London: British Prime Minister Theresa May has hailed the draft agreement on post-Brexit relations as “right for the whole of the UK” and insisted a deal “is within our grasp”.
The political declaration — outlining how UK-EU trade, security and other issues will work — has been “agreed in principle”, the European Council said, BBC reported Thursday.
London and Brussels have already agreed the draft terms of the UK’s exit from the EU on March 29, 2019.
May told MPs it would deliver the Brexit people voted for.
The political declaration is a separate document to the 585-page withdrawal agreement, published last week, which covers the UK’s 39 billion pounds “divorce bill”, citizens’ rights after Brexit and the thorny issue of the Northern Ireland “backstop” – how to avoid the need for a manned border on the island of Ireland.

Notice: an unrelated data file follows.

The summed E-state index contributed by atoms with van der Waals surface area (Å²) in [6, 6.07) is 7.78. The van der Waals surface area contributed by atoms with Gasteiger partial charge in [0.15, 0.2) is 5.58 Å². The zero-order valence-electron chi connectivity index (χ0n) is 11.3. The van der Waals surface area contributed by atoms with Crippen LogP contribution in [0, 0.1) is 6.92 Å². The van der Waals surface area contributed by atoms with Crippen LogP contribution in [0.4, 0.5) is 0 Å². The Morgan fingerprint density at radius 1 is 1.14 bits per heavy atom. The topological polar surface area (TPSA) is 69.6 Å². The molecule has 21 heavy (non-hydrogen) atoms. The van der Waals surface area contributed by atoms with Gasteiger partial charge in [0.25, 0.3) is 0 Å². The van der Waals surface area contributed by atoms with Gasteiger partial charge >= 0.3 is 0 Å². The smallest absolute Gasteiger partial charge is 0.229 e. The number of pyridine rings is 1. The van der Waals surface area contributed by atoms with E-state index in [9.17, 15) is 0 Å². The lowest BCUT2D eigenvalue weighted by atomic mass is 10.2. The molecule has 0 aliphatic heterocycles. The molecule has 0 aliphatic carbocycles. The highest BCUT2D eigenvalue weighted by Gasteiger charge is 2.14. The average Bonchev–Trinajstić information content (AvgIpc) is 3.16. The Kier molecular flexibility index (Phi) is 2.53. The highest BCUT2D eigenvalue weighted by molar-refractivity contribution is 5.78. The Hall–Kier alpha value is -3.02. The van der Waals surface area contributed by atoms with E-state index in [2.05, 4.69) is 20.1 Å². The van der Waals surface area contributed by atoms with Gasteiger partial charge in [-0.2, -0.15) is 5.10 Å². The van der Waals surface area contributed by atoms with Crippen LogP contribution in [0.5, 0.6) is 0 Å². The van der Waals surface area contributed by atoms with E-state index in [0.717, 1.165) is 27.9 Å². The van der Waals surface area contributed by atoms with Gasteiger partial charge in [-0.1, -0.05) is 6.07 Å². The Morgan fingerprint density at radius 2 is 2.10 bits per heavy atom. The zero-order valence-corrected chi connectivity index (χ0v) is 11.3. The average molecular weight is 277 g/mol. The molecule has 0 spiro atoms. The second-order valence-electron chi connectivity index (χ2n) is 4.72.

The withdrawal agreement is legally-binding – the political declaration is not.
It sets out broad aspirations for the kind of relationship the UK and the EU will have after Brexit. Some of the wording of it is non-committal and allows both sides to keep their options open.
“The negotiations (on the political declaration) are now at a critical moment and all our efforts must be focused on working with our European partners to bring this process to a final conclusion in the interests of all our people,” said the PM.
“The British people want Brexit to be settled, they want a good deal that sets us on a course for a brighter future, and they want us to come together as a country and to move on to focus on the big issues at home, like our NHS.
“The deal that will enable us to do this is now within our grasp. In these crucial 72 hours ahead, I will do everything possible to deliver it for the British people.”
But Labour Leader Jeremy Corbyn described the agreement as “26 pages of waffle” which “could have been written two years ago”.
“This is the blindfold Brexit we all feared – a leap in the dark. It falls short of Labour’s six tests,” he added. “What on earth have the government been doing for the past two years?”
Lib Dem leader Sir Vince Cable, who is campaigning for another referendum, described it as an “agreement to have an agreement” that was “full of worryingly vague aspirations”.